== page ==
The Packers have four new wide receivers in the mix for a roster spot. Five, if you count Brett Swain.
Swain, of course, isn't new, in the literal sense. He was a seventh-round draft pick last year who spent the entire season on the practice squad.
But Swain is new in a physical sense. Swain arrived in Green Bay as an unimposing 6 foot and 194 pounds. He's a couple pounds heavier now, but his body has undergone a transformation. A couple of them, actually.
"Last year, I fluctuated. I came in light and put on pounds during the season," Swain told Packer Report on Wednesday. "But I felt like I was just a little bit too heavy on the field — sluggish, not quick enough running in and out of my breaks. So, I kind of wanted to meet in the middle of being too light and being too heavy. I dropped a couple of pounds but tried to chisel up a little bit more and be more of a physical presence on the field."
After not being able to handle the Packers' aggressive press coverage during minicamps last year, Swain decided he needed to get bigger. He reported to training camp at about 204 pounds. But his speed suffered as he lugged around the extra 10 pounds. So, Swain spent this offseason working with the team's new strength and conditioning staff to slim down but get stronger while regaining the quickness that caught the Packers' attention after catching 105 passes during his junior and senior seasons at San Diego State.
"I've been working hard in the offseason on certain things," he said. "Upper-body strength was a big deal for me because I was having trouble getting off the press against guys like Al Harris and Charles Woodson. They're tough competitors on the line. In this league, you've got to be able to get off the line of scrimmage before you can do anything. Overall, just working more on core strength; just being able to get down the field faster."
Along with his new body is a new mental outlook. Not surprisingly given his draft status while joining a team with established receivers Donald Driver, Greg Jennings, James Jones and Ruvell Martin and top draft pick Jordy Nelson, Swain admits he tried too hard at times to impress the coaches. That led to mental and physical errors, and he never got close to pushing Martin for the fifth receiver spot.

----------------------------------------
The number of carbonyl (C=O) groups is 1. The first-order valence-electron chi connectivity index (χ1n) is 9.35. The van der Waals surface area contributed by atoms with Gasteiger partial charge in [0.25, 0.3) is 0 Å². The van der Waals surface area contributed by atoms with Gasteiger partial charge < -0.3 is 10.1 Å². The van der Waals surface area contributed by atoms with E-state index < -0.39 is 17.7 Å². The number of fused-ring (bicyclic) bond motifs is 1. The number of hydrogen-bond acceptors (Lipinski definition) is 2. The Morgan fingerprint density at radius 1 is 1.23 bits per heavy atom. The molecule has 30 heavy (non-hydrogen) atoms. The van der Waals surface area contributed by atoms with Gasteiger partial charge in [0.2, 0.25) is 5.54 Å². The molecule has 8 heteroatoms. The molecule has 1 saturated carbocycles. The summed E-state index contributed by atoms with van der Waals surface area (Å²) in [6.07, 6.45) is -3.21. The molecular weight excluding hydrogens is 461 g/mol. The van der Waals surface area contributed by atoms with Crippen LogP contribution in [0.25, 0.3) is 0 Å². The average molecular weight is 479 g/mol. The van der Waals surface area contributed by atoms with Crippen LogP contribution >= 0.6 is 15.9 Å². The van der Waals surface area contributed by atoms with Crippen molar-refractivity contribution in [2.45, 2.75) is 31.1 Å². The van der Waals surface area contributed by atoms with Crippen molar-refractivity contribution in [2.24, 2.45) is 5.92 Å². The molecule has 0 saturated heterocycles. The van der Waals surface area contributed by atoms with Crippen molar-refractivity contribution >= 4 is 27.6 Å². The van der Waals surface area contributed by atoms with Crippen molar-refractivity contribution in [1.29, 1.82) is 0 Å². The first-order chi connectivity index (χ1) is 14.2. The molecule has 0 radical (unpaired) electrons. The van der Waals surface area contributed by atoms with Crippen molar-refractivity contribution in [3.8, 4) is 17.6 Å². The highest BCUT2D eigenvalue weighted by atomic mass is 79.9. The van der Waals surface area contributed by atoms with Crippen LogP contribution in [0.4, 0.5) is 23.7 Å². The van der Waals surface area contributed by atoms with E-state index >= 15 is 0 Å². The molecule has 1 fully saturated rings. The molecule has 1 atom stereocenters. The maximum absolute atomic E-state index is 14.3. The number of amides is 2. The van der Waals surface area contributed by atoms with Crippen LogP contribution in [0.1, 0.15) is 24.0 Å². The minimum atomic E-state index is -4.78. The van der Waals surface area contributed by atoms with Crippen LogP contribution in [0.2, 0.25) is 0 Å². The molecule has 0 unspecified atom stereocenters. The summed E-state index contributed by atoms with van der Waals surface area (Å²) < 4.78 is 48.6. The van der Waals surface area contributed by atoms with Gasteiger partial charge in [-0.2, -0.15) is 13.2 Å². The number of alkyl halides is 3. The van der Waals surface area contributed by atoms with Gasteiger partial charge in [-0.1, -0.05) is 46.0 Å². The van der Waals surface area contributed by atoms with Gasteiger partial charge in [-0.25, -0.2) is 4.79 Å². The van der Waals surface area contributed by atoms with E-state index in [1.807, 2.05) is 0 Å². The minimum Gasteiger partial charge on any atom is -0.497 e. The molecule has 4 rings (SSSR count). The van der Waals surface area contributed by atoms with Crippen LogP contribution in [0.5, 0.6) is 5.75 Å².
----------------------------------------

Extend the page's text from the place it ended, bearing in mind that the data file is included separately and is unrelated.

Swain admits to "kind of getting flustered" during last year's training camp. But with a deeper knowledge of the offense, a year of experience, months of work against Harris and Woodson and a new body, Swain says he's more relaxed and confident.
It showed on the field during last week's open practice. While he wasn't perfect — he appeared to line up in the wrong spot on one play — he caught everything thrown his way.
"I don't want to say how much better I am because I see how physical ability gets different when you come in as a rookie than it is when you're a 12-year veteran. It's just all experience," he said. "You learn more things. You learn the offense better and become more confident on the field. That's all this league is: playing with confidence. The confidence is coming from me. It's still an uphill battle but I'm taking it day by day and working on the little things. That's what's going to make me more confident on the field."
That the Packers didn't draft a receiver for the first time since 2004 and only the second time since 1998 speaks to the confidence they have in Swain and the veterans. That the Packers added four undrafted rookies after the draft shows they're not satisfied.
So, while Swain knows he's in position to battle Martin to be the fifth receiver, he also knows the four rookies as well as practice-squad holdovers Jake Allen and Lorne Sam could leave Swain looking for work.
"Everybody's got a chance to make the roster," he said. "If you're here, they're going to give you a chance. You've got to take that chance and run with it. The opportunities are unlimited around this league. You never know when your number's going to be called, so you've got to be out there ready to play and ready to go."
Swain says all of this while sitting in the Packers' auxiliary locker room. About 45 feet away are the lockers of the Packers' established receivers.
"I definitely want to be out there real bad," Swain said. "Sitting in here, I get the view of it. It's tough being in here. I was out there last year for the beginning of the year. They booted me back here, and it kind of put things in perspective. Things come and they go go, and you've got to take things when they're here and run with it."
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Bill Huber is publisher of Packer Report magazine and PackerReport.com and has written for Packer Report since 1997. E-mail him at firstname.lastname@example.org, or leave him a question in Packer Report's subscribers-only Packers Pro Club forum. Bill also is giving Facebook and Twitter a try. Find him on Twitter at twitter.com/packerreport and Facebook.